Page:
This article was published in Australian Dictionary of Biography, Volume 16, (MUP), 2002
Andrew David Swan (1896-1980), air force officer, was born on 19 November 1896 at Perth, Scotland, son of David Swan, a sergeant in the British Army, and his wife Lillias McAinsh, née Young. Andrew joined the Army Ordnance Corps as a clerk in December 1910. Within five years he gained third- and second-class army educational certificates. In February 1913 he transferred to the 1st Battalion, the Black Watch (Royal Highland Regiment). He served (from 1915) on the Western Front and was twice mentioned in dispatches.
In November 1918 Swan was posted to the records section, Army Headquarters, Bombay, India. He proceeded with the Waziristan Field Force to the North-West Frontier, and was discharged from the British Army on 29 December 1923 with the rank of sergeant. Migrating to Australia, he worked as a railway-construction labourer in Melbourne. On 21 July 1925 he enlisted in the Royal Australian Air Force and was sent as an aircraftman to No.1 Flying Training School, Point Cook. At the Baptist Church, Collins Street, Melbourne, on 16 July 1927 he married Sylvia Irene Lane, a librarian.
Promoted sergeant in October 1929, Swan became disciplinary sergeant major at No.1 F.T.S. in January 1931 and sergeant major, first class, in August 1933. He was commissioned flying officer on 1 September 1938. After World War II began he served as adjutant at station headquarters, Laverton, and (from March 1940) at No.1 Engineering School, Melbourne. He was made honorary flight lieutenant in September 1940. For his work in training new ground-staff he was appointed M.B.E. in 1941. In October that year he was promoted temporary squadron leader. Two months later he was transferred to Darwin as senior administrative officer.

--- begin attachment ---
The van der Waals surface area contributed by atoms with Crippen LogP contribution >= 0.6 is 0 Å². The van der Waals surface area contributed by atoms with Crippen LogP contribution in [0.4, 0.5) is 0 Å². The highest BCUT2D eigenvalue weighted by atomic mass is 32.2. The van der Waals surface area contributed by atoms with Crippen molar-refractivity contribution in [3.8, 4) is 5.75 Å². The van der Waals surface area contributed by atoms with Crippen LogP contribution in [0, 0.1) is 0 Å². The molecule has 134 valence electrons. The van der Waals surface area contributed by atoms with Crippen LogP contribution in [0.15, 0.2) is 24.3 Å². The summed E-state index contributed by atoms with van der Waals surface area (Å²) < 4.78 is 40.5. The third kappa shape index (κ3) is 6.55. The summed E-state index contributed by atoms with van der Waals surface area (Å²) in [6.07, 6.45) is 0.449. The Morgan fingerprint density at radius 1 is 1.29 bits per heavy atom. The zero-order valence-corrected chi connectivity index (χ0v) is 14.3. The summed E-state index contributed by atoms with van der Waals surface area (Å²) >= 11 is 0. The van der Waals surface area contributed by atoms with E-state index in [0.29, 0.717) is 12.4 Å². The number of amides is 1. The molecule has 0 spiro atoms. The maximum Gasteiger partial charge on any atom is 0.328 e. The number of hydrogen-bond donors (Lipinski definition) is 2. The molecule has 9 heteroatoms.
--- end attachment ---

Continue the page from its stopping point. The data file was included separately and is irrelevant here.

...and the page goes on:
On 19 February 1942 Japanese aircraft attacked the town. Amid the chaos Swan helped to operate a Lewis-gun before leading a party of men into a burning hangar to recover ammunition. He was mentioned in dispatches. When the raids ended that day, the commander of the R.A.A.F. station, Group Captain Sturt Griffith, told Swan to direct all personnel to move a short distance inland, away from the base. Passed on by word of mouth, this imprecise order was misinterpreted by many as an instruction to abandon their positions and evacuate the town. (Sir) Charles Lowe, who inquired into the circumstances of the Japanese attacks, commended Swan's conduct, both during and after the raids.
From 4 March 1942 Swan commanded the R.A.A.F. station in Darwin. In October he was posted to the air force establishment at Ascot Vale, Melbourne, as S.A.O. and officer commanding. Promoted acting wing commander in August 1943 (substantive September 1948), he joined R.A.A.F. Overseas Headquarters, London, that month. He returned to Melbourne in November 1944 and took charge of the Aircrew School at Watsonia. In February 1946 he became S.A.O. of No.81 Wing, which formed part of the British Commonwealth Occupation Force, Japan. Back home in April 1947, he was appointed S.A.O., R.A.A.F. station, Point Cook; he also acted (August-September) as temporary commandant of the newly formed R.A.A.F. College. Following his retirement on 19 November 1949, he lived at Seaford. He died on 22 May 1980 at Frankston and was cremated with Presbyterian forms; his wife and their son survived him.
Peter Helson, 'Swan, Andrew David (1896–1980)', Australian Dictionary of Biography, National Centre of Biography, Australian National University, http://adb.anu.edu.au/biography/swan-andrew-david-11809/text21129, published first in hardcopy 2002, accessed online 25 November 2014.
This article was first published in hardcopy in Australian Dictionary of Biography, Volume 16, (MUP), 2002